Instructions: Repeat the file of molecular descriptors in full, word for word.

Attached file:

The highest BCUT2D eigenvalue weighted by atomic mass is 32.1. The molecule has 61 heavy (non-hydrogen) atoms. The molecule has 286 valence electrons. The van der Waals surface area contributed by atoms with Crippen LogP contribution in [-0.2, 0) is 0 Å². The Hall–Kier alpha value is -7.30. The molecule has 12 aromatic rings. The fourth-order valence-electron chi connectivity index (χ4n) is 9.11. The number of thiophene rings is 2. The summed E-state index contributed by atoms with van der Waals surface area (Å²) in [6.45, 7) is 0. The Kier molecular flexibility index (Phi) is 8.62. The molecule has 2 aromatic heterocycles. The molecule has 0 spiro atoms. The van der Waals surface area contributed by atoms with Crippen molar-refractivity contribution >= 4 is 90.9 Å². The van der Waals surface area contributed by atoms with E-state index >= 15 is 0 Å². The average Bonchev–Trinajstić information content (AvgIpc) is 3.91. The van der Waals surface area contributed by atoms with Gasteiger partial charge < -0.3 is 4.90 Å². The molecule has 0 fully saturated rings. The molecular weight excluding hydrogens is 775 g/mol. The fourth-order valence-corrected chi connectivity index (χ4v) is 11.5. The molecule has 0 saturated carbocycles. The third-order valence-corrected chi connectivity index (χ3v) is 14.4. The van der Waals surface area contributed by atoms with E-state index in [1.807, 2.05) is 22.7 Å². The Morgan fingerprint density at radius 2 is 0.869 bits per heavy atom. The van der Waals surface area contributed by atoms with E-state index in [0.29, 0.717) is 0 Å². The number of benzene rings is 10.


The highest BCUT2D eigenvalue weighted by atomic mass is 32.1. The molecule has 61 heavy (non-hydrogen) atoms. The molecule has 286 valence electrons. The van der Waals surface area contributed by atoms with Crippen LogP contribution in [-0.2, 0) is 0 Å². The Hall–Kier alpha value is -7.30. The molecule has 12 aromatic rings. The fourth-order valence-electron chi connectivity index (χ4n) is 9.11. The number of thiophene rings is 2. The summed E-state index contributed by atoms with van der Waals surface area (Å²) in [6.45, 7) is 0. The Kier molecular flexibility index (Phi) is 8.62. The molecule has 2 aromatic heterocycles. The molecule has 0 spiro atoms. The van der Waals surface area contributed by atoms with Crippen molar-refractivity contribution >= 4 is 90.9 Å². The van der Waals surface area contributed by atoms with E-state index >= 15 is 0 Å². The average Bonchev–Trinajstić information content (AvgIpc) is 3.91. The van der Waals surface area contributed by atoms with Gasteiger partial charge < -0.3 is 4.90 Å². The molecule has 0 fully saturated rings. The molecular weight excluding hydrogens is 775 g/mol. The fourth-order valence-corrected chi connectivity index (χ4v) is 11.5. The molecule has 0 saturated carbocycles. The third-order valence-corrected chi connectivity index (χ3v) is 14.4. The van der Waals surface area contributed by atoms with E-state index in [1.807, 2.05) is 22.7 Å². The Morgan fingerprint density at radius 2 is 0.869 bits per heavy atom. The van der Waals surface area contributed by atoms with E-state index in [0.29, 0.717) is 0 Å². The number of benzene rings is 10.